(Two of the women are incorrectly identified as “Edwin” and “Paul.)
Foolish Robert Norris, 25, of 4809 Sepulveda Blvd, Van Nuys, was celebrating his last day on probation and decided to celebrate. He got drunk and went for a drive. After he was pulled over, near Balboa and Vanowen, he told the police, “You’ll have to shoot me to take me back.” Then he ran away but was subdued by four cops and taken into custody.
This is a glimpse into the good old days of Van Nuys when criminals were thin and white and had Anglo-Saxon names.
In the 1960s, Van Nuys was booming, respectable and the site of progressive, modern banking.
In this October 7, 1963 photo, from the Valley Times Collection at the LAPL, actors and local business and financial leaders gather to snip a ribbon at the new headquarters of the Financial Center Building. The building still stands, just west of Van Nuys Boulevard.
“Dressed in a custom-made Lincoln-style outfit, Martin Pollard, left, chairman of the board of Lincoln Bank, 14545 Victory Blvd., Van Nuys, snips the ribbon with the symbolic rail-splitting ax to open the new headquarters in the Financial Center Building. Assisting Pollard in the opening ceremonies were Arthur D. Aston, president of the Van Nuys Chamber of Commerce; Ed Begley, actor; La Rayne Richards, Miss Van Nuys; Miles Rhyne, president of the bank, and Horace Heidt, honorary mayor of Van Nuys. Following a two-day grand-opening Thursday and Friday, the bank has returned to regular schedule of hours, 10 a.m. to 3 p.m. Monday through Thursday and 10 a.m. to 6 p.m. on Fridays.”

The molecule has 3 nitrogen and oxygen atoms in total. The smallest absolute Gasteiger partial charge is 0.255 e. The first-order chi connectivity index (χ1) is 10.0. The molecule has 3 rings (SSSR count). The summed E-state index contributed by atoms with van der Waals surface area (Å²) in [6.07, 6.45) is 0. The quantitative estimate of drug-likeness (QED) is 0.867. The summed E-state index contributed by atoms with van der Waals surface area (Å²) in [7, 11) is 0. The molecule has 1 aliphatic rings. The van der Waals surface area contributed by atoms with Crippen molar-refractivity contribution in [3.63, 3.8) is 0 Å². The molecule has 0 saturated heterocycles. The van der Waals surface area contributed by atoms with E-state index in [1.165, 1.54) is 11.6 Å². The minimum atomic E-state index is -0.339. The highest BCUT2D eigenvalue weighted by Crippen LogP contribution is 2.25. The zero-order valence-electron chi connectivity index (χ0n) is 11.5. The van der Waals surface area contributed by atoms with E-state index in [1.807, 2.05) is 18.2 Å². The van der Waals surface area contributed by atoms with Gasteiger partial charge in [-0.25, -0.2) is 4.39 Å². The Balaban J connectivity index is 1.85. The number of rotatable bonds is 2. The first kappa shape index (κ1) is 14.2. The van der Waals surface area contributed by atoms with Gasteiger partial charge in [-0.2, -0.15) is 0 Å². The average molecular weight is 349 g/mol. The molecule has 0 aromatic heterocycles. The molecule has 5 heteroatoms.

Not only was there a Lincoln Bank in the new Financial Center Building, but also a Jefferson Savings. In the photo below, men in suits and women in high heels smile at a bright future of home loans.
“First visitor to Jefferson Savings’ new headquarters in the six-story Financial Center Building is Mrs. Jones Hawley of Encino, left. She is given a warm welcome by president William Ravenscroft, left center, executive vice president and manager Larry Kirwan, and Miss Los Angeles (Jackie Jansen). Miss L. A. served as official hostess during Jefferson Savings’ open house celebration. New building is at 14545 Victory Blvd., Van Nuys.”
Four days before President Kennedy was assassinated, an oil portrait of Thomas Jefferson was presented to Jefferson Savings.
November 18, 1963 reads, “Famed artist Josef Silhavy (left) talks about his finished oil painting of Thomas Jefferson to president William Ravenscroft (right), and executive vice president and manager Larry Kirwan, Jefferson Savings and Loan Association. Painting hangs in Jefferson Savings’ new headquarters in Financial Center Building, 14545 Victory Blvd., Van Nuys.”